House Democrats voted against several Republican proposals to permanently cut taxes for the middle class.
The Democrat-controlled House Ways and Means Committee debated four pieces of legislation this week with very little public notice. Republicans offered numerous pro middle-class amendments, but Democrats shot down every proposal.
Republicans offered amendments to make the Tax Cuts and Jobs Act’s middle-class tax cuts permanent. If adopted, these amendments would have meant a permanent:
- Doubled standard deduction: this expansion resulted in dramatic tax reduction for the 105,055,150 million taxpayers that took it before the passage of tax reform, a number that has only increased since the TCJA became law.
- Doubled child-tax credit: this expansion benefited over 22 million American middle-class families that claim the child tax credit.
- Individual rate cuts: a family of four earning the median income of $73,000 is seeing a federal tax cut of $2,000, while overall tax liability has dropped by almost 25 percent, according to a report from H&R Block.
All of these provisions have helped middle-class Americans, and Democrats were unanimous in opposing them.
Democrats also unanimously opposed repealing the Medical Device Tax, an Obamacare holdover that devastated the American healthcare system while it was in effect. The medical device tax was in effect from 2013 and 2015 but Congress has suspended the tax since 2016. When it was in effect, research indicates that the tax reduced research and development by $34 million in 2013 and disproportionately harmed companies with lower profit margins. This resulted in a loss of approximately 28,000 jobs.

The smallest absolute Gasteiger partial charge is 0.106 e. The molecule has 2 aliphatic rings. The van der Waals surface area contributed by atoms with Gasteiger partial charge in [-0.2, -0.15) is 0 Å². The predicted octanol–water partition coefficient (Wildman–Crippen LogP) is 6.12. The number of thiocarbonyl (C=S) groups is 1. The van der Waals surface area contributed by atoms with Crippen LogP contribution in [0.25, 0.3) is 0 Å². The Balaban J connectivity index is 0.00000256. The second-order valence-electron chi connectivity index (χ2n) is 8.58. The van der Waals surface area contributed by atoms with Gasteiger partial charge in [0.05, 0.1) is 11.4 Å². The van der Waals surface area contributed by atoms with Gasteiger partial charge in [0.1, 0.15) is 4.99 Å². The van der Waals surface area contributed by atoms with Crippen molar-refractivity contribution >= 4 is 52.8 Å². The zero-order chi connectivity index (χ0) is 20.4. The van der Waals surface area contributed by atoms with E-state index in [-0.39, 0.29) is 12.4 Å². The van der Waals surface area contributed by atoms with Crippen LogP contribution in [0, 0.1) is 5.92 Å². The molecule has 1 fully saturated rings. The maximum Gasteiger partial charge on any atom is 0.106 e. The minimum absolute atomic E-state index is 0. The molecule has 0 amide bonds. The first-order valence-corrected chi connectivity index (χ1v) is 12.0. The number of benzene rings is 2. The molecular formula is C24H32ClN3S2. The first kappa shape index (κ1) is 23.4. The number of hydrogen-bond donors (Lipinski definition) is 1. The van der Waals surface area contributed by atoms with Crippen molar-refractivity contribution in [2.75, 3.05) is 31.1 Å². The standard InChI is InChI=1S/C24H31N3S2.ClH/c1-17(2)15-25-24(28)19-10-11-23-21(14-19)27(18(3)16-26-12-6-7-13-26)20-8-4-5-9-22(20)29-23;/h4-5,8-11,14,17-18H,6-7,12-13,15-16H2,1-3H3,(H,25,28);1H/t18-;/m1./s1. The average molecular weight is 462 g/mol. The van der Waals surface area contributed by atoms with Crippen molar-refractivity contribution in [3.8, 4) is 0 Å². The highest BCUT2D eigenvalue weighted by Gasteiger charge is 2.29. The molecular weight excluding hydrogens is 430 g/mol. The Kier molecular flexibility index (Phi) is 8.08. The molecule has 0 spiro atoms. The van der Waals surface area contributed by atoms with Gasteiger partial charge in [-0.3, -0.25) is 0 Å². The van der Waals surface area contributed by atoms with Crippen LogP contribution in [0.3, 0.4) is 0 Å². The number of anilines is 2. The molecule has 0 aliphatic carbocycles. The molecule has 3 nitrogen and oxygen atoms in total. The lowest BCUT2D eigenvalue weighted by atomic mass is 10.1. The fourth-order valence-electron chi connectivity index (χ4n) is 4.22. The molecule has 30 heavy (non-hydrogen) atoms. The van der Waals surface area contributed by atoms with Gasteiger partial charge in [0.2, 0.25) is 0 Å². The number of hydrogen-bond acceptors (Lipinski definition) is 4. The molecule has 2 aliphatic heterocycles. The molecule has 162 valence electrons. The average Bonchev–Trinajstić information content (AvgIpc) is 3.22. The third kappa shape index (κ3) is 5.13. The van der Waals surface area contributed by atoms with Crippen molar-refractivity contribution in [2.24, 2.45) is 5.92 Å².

Finally, Democrats unanimously voted against cutting taxes for Americans with high medical bills. Before Obamacare, families facing high medical bills could deduct expenses that exceeded 7.5 percent of their AGI. According to the IRS, approximately 10 million families took advantage of this deduction each year before Obamacare was signed into law. In 2010, the average taxpayer claiming the deduction earned just over $53,000 annually.
Obamacare increased the threshold to claim the medical expense deduction to 10 percent of AGI. The TCJA restored the pre-Obamacare 7.5 percent threshold, but House Democrats opted not to make that increased threshold permanent.
Every time Democrats had the opportunity to extend or make middle-class tax cuts permanent, they refused. The next time Democrats tell you that they are for cutting taxes for the middle class, remember this week’s votes.